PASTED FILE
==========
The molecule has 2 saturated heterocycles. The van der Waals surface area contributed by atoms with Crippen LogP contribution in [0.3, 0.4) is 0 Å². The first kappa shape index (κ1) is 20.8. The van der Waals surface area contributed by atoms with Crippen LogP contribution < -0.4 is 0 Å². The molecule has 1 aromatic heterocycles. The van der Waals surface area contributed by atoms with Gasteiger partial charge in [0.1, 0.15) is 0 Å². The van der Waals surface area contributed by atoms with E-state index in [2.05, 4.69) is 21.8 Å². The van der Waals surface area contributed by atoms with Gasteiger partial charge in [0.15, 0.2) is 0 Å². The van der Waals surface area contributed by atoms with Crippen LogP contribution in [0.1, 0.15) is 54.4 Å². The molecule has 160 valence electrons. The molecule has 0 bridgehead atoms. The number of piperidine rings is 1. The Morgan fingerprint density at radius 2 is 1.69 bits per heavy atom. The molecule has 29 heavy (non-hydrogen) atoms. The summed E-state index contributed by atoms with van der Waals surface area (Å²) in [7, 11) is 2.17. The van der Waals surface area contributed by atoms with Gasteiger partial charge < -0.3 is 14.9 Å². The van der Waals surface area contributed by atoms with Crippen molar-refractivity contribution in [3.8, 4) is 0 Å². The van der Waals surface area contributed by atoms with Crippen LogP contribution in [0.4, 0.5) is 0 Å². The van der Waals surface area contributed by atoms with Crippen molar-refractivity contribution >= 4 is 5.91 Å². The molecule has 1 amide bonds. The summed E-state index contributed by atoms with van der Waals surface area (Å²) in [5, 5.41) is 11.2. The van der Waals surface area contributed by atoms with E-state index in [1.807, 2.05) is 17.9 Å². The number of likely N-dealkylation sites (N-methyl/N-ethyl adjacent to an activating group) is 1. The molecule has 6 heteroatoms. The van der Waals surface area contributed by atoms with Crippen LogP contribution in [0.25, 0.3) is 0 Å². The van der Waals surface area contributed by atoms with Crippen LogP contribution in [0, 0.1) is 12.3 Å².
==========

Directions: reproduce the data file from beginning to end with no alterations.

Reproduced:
The molecule has 2 saturated heterocycles. The van der Waals surface area contributed by atoms with Crippen LogP contribution in [0.3, 0.4) is 0 Å². The first kappa shape index (κ1) is 20.8. The van der Waals surface area contributed by atoms with Crippen LogP contribution < -0.4 is 0 Å². The molecule has 1 aromatic heterocycles. The van der Waals surface area contributed by atoms with Gasteiger partial charge in [0.1, 0.15) is 0 Å². The van der Waals surface area contributed by atoms with E-state index in [2.05, 4.69) is 21.8 Å². The van der Waals surface area contributed by atoms with Gasteiger partial charge in [0.15, 0.2) is 0 Å². The van der Waals surface area contributed by atoms with Crippen LogP contribution in [0.1, 0.15) is 54.4 Å². The molecule has 160 valence electrons. The molecule has 0 bridgehead atoms. The number of piperidine rings is 1. The Morgan fingerprint density at radius 2 is 1.69 bits per heavy atom. The molecule has 29 heavy (non-hydrogen) atoms. The summed E-state index contributed by atoms with van der Waals surface area (Å²) in [7, 11) is 2.17. The van der Waals surface area contributed by atoms with Gasteiger partial charge < -0.3 is 14.9 Å². The van der Waals surface area contributed by atoms with Crippen molar-refractivity contribution in [3.8, 4) is 0 Å². The van der Waals surface area contributed by atoms with Crippen LogP contribution in [0.4, 0.5) is 0 Å². The van der Waals surface area contributed by atoms with Crippen molar-refractivity contribution >= 4 is 5.91 Å². The molecule has 1 amide bonds. The summed E-state index contributed by atoms with van der Waals surface area (Å²) in [5, 5.41) is 11.2. The van der Waals surface area contributed by atoms with E-state index in [1.807, 2.05) is 17.9 Å². The number of likely N-dealkylation sites (N-methyl/N-ethyl adjacent to an activating group) is 1. The molecule has 6 heteroatoms. The van der Waals surface area contributed by atoms with Crippen LogP contribution in [0.25, 0.3) is 0 Å². The van der Waals surface area contributed by atoms with Crippen LogP contribution in [0, 0.1) is 12.3 Å².